Monday, July 13, 2020
Court of Appeal:
Opinion Says Challenge to In-Person Voting Procedures Should Not Have Been Heard Ex Parte, Without Notice to the Governor, and in the Absence of a Need for Emergency Relief
By a MetNews Staff Writer
A judge in Northern California’s sparsely populated County of Sutter jumped the gun in suspending an emergency executive order relating to polling places in the November election without giving Gov. Gavin Newsom the opportunity to be heard, the Third District Court of Appeal declared Friday.
Acting in response to an ex parte application by two Northern California members of the Assembly, Superior Court Judge Perry Parker on June 12 granted a temporary restraining order against implementation of Executive Order N-67-20, issued by Newsom on June 3. That order relates to in-person voting and does not affect Executive Order N-64-20, signed by Newsom on May 8, requiring that a vote-by-mail ballot be sent to every registered voter, in light of the COVID-19 epidemic.
On June 17, Presiding Justice Vance W. Raye issued an order staying Parker’s temporary restraining order and specifying that “the court is precluded from issuing further injunctive relief, pending the receipt of opposition and further order of this court.”
In yesterday’s opinion, Raye said:
“Having not been properly notified of the ex parte hearing, the Governor did not appear in respondent superior court. Nevertheless, without any evidence that would support the immediate need to act at that time and without consideration of the Governor’s position, the superior court simply signed the proposed order presented by real parties in interest.”
Those real parties are Assembly members James Gallagher, R-Yuba City, and Kevin Kiley, R-Rocklin. They contend that the governor’s emergency powers do not extend to overriding state law.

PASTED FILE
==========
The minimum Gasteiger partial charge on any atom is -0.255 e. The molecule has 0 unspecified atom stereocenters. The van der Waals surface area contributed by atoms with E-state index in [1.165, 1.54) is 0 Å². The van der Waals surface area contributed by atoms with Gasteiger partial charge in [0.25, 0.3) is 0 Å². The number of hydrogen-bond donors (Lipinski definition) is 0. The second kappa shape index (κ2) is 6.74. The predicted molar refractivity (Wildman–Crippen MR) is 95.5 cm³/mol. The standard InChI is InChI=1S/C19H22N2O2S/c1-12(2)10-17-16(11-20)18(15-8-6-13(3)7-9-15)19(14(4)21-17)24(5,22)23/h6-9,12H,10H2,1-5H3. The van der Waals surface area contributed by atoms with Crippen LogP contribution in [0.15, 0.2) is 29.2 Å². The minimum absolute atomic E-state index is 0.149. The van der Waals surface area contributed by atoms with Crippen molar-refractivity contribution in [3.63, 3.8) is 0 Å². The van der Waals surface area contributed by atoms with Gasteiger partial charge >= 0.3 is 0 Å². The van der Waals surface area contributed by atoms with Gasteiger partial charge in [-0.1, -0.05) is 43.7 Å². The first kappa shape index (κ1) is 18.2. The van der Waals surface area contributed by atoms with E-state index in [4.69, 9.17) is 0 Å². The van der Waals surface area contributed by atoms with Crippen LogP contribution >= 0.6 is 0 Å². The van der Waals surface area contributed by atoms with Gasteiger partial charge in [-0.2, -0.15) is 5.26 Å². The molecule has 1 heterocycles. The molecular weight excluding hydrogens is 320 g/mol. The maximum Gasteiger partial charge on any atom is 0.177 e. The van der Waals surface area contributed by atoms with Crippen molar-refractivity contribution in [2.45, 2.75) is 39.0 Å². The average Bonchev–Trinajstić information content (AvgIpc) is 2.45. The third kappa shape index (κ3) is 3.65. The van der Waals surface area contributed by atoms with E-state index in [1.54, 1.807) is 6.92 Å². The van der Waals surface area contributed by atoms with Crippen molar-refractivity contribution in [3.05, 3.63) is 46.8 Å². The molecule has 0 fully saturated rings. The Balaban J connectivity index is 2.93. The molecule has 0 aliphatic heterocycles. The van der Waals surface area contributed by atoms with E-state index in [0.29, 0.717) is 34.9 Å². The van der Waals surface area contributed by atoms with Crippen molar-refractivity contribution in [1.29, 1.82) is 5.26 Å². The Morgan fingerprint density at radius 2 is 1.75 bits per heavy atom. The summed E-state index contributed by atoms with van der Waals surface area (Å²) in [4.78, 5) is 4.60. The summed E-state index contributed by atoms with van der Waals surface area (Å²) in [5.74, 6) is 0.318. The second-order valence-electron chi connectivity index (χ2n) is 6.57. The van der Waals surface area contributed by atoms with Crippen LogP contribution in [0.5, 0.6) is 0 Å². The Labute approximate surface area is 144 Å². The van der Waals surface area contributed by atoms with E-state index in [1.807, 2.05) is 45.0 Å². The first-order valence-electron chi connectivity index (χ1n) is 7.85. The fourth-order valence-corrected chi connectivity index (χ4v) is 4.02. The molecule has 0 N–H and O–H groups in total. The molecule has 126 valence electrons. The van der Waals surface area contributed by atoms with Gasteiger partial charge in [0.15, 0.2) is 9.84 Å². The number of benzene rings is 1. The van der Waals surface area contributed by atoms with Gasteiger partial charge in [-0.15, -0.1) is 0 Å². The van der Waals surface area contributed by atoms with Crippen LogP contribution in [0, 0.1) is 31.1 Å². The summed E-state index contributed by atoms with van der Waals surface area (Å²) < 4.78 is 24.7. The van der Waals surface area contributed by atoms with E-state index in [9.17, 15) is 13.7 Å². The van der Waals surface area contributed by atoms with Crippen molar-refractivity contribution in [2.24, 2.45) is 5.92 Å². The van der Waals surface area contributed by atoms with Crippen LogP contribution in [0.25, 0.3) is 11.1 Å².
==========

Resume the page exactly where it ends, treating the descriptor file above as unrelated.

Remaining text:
Under Newsom’s June 3 order, the polls would be open for four days, county elections officials would be required to use the Office of Secretary of State’s vote-by-mail ballot tracking system, and there would have to be at least one polling place per 10,000 registered voters.
Raye noted that legislation has now been passed requiring that ballots be sent to all voters, and that a bill—SB 423—is pending which would govern in-person voting in connection with the Nov. 3 general election. If that bill passes and the governor signs it, he observed, issues relating to the June 3 executive order will become moot.
“As the Executive Order stated by its own terms, pending legislation was meant to ultimately govern the election. If, for some reason, a substantive conflict does arise between the Governor’s emergency authority and the Legislature, that could present issues requiring careful consideration and ultimate resolution by the courts. However, the superior court’s order was not the product of such consideration.”
The jurist said that aside from the lack of notice to the governor, the plaintiffs “failed to make the requisite substantive showing for use of an ex parte proceeding,” explaining that they “failed to present competent evidence establishing imminent harm from the Governor’s executive order requiring immediate action.”
Gallagher’s declaration in support of the motion, he noted, “did not reference anything the Executive Order would immediately compel,” adding:
“Gallagher did not point to any impending election timelines or deadlines affected by the Executive Order, which is not surprising since the ballot materials had not been finalized and the Executive Order did not shorten the timeline for doing so.”
The opinion directs issuance of a peremptory writ in the first instance, commanding the Sutter Superior Court to vacate its temporary restraining order and deny ex parte relief.
The case is Newsom v. Superior Court (Gallagher), C092070.
Gallagher and Kiley, who are both members of the State Bar, represented themselves.
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